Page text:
looking at their body language. The fourth one is about

Unknown:

communication isn't just what we say. It's our facial

Unknown:

expressions, our tone of voice and our body language. So this

Unknown:

is for us. This isn't about what listening to what it looks like

Unknown:

from our child's perspective. But communication, how do we

Unknown:

communicate, making sure that we're communicating in a way to

Unknown:

our child, that they can see that we are actively trying to

Unknown:

listen, not only with what we're saying, but with our facial

Unknown:

expressions, that our tone of voice is one where we're

Unknown:

interested, where we're trying to hear and understand what

Unknown:

we're trying to acknowledge and understand where they're coming

Unknown:

from, rather than a tone of voice. That might sound like

Unknown:

we're making a judgement or that we're lecturing to them. And

Unknown:

that our body language is an open rather than a defensive

Unknown:

body language. Now I get it, some of us naturally do sit with

Unknown:

our arms crossed. And this isn't about becoming paranoid about

Unknown:

how you sit. But it is asking yourself, if my child if I want

Unknown:

to have this two way conversation if I want to have a

Unknown:

meaningful conversation where my child feels, and my teen feels

Unknown:

that I'm here, and I really want to listen, and I really want to

Unknown:

understand, how does my communication look to them? Not

Unknown:

only what I'm saying, but am I using the right tone of voice?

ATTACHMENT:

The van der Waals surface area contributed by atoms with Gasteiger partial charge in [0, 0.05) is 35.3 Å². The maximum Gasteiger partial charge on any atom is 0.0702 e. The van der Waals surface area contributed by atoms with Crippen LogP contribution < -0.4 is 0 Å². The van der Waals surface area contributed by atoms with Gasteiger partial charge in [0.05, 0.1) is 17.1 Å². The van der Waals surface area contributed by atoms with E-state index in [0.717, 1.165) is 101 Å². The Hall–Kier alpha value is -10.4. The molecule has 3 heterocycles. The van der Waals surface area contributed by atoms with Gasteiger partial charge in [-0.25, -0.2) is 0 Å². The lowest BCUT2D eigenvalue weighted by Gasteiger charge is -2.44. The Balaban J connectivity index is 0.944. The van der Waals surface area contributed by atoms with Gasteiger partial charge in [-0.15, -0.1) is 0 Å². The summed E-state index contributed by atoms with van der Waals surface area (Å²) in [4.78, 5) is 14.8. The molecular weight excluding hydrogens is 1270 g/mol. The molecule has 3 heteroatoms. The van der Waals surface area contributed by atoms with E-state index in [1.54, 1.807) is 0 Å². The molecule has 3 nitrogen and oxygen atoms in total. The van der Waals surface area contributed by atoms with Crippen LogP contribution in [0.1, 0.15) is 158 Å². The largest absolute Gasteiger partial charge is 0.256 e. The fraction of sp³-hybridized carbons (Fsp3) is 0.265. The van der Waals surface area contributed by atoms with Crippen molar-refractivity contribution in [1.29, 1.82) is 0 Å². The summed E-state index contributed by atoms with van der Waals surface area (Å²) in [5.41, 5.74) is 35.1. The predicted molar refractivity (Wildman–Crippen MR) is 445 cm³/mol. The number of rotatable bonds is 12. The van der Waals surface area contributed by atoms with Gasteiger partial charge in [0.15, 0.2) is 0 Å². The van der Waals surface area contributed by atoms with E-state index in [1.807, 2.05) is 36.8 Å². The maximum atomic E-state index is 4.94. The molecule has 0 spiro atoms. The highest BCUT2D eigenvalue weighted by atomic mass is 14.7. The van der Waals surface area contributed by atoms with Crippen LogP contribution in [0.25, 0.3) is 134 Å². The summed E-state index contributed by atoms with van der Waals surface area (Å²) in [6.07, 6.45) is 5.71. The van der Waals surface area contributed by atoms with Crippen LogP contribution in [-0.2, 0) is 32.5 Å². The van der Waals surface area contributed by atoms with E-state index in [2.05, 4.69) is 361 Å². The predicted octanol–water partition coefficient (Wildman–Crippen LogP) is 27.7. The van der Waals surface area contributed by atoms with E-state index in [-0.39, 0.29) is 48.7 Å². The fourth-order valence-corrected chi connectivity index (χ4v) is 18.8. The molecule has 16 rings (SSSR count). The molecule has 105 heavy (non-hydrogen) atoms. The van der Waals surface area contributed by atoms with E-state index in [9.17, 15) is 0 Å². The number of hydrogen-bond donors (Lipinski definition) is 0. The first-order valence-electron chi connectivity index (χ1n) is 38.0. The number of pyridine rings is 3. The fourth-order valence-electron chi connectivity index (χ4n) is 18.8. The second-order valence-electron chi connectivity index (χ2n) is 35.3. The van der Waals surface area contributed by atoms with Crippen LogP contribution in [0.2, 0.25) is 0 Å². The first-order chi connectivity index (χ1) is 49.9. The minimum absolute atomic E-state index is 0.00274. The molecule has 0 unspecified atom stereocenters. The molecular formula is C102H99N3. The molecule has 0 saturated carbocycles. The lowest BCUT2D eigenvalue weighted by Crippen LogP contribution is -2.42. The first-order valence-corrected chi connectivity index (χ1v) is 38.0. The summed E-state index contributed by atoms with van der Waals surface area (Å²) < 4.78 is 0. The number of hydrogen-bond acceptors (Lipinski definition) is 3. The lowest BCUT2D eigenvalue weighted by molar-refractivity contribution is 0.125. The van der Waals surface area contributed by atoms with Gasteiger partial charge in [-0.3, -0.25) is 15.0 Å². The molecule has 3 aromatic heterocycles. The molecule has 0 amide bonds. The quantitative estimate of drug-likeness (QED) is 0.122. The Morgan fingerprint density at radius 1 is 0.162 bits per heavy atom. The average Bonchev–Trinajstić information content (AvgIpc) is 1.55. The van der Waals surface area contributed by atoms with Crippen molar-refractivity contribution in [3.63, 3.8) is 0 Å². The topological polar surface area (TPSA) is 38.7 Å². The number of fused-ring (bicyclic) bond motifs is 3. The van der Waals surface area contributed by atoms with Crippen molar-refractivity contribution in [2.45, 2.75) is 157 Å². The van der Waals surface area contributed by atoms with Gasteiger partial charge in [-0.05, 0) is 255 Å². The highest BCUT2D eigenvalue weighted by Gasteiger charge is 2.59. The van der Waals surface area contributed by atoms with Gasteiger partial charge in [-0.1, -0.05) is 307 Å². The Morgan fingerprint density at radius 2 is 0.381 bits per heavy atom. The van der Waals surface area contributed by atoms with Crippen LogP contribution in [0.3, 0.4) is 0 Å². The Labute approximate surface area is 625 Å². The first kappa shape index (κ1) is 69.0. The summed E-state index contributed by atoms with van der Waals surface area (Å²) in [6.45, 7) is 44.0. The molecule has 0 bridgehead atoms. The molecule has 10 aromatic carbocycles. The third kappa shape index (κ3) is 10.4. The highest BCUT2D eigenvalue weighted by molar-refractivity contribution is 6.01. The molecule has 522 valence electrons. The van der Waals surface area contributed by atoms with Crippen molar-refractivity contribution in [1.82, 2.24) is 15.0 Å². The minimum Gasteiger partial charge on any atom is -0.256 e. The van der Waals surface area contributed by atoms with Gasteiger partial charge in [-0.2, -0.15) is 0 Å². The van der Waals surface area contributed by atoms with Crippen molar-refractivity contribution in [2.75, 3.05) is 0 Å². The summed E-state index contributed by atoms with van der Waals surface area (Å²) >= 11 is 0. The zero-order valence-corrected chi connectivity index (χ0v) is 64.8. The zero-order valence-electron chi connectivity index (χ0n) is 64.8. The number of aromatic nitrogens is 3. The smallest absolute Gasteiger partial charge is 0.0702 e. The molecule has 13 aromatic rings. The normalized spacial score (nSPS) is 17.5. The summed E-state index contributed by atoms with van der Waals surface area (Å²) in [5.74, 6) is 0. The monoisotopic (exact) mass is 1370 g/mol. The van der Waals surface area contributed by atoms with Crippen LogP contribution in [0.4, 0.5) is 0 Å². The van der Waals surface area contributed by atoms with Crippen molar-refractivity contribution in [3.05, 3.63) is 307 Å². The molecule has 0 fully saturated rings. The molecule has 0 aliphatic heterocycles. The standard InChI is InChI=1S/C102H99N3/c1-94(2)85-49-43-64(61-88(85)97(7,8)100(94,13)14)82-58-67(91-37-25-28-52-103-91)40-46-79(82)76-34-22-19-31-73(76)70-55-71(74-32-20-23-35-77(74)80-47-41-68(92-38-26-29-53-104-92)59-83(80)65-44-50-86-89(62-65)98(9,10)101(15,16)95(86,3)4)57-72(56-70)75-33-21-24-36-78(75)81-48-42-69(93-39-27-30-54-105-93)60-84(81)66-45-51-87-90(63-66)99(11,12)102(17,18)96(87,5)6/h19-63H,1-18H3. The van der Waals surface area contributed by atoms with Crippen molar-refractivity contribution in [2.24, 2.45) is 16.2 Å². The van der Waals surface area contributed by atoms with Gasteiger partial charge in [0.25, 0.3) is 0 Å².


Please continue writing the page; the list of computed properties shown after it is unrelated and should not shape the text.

Unknown:

Do I sound sincere? Am I having a facial expression? That

Unknown:

doesn't look like Oh, my goodness, me, I'm so shocked

Unknown:

that my child has just told me that they feel that way. And is

Unknown:

my body language one that is congruent to what I'm saying?

Unknown:

It's one that fits in with me saying I want to hear I want to

Unknown:

understand explain, or am I looking like a slightly judgy

Unknown:

parent. So this is something that we just need to practice it

Unknown:

quite often when we, in my view very much around when we

Unknown:

communicate to our children is I've talked about this before,

Unknown:

it's I don't, I don't think it's helpful to have a dynamic that

Unknown:

is I am the parent, I am the authority figure I am all

Unknown:

powerful or seeing or doing and do all this sort of subservient

Unknown:

child. And it's this if you do what I say, I think those

Unknown:

conversations that we should be having with our children need to

Unknown:

be much more almost a slightly sort of adult to adult. Now it

Unknown:

doesn't mean that we're expecting to have adult

Unknown:

conversations with our children. But it needs to be one where

Unknown:

there's a respectful dynamic of being able to communicate at a

Unknown:

level where we don't get into a power play. And that doesn't

Unknown:

mean that we lose all authority, we lose the ability to make very

Unknown:

clear and definitive statements to our

Unknown:

Children. But if we want to have meaningful conversations, we

Unknown:

have to shift that dynamic to say, actually, I'm here. And I

Unknown:

want to listen, and everything I'm doing and saying, not only

Unknown:

with what comes out of my mouth, but also in terms of my physical

Unknown:

stance is one that encourages a dialogue. So let's look at the

Unknown:

first four, before we go back before we go on to the next

Unknown:

four. So it's choosing the right time and place, pick those

Unknown:

moments, make sure that you're in the right place, be sensitive

Unknown:

to the topic and your child's developmental age, rather than

Unknown:

their chronological age, really, really listen, not to be able to

Unknown:

offer answers and solutions. But to truly understand, and

Unknown:

communication isn't just what we say, it's all of the other bits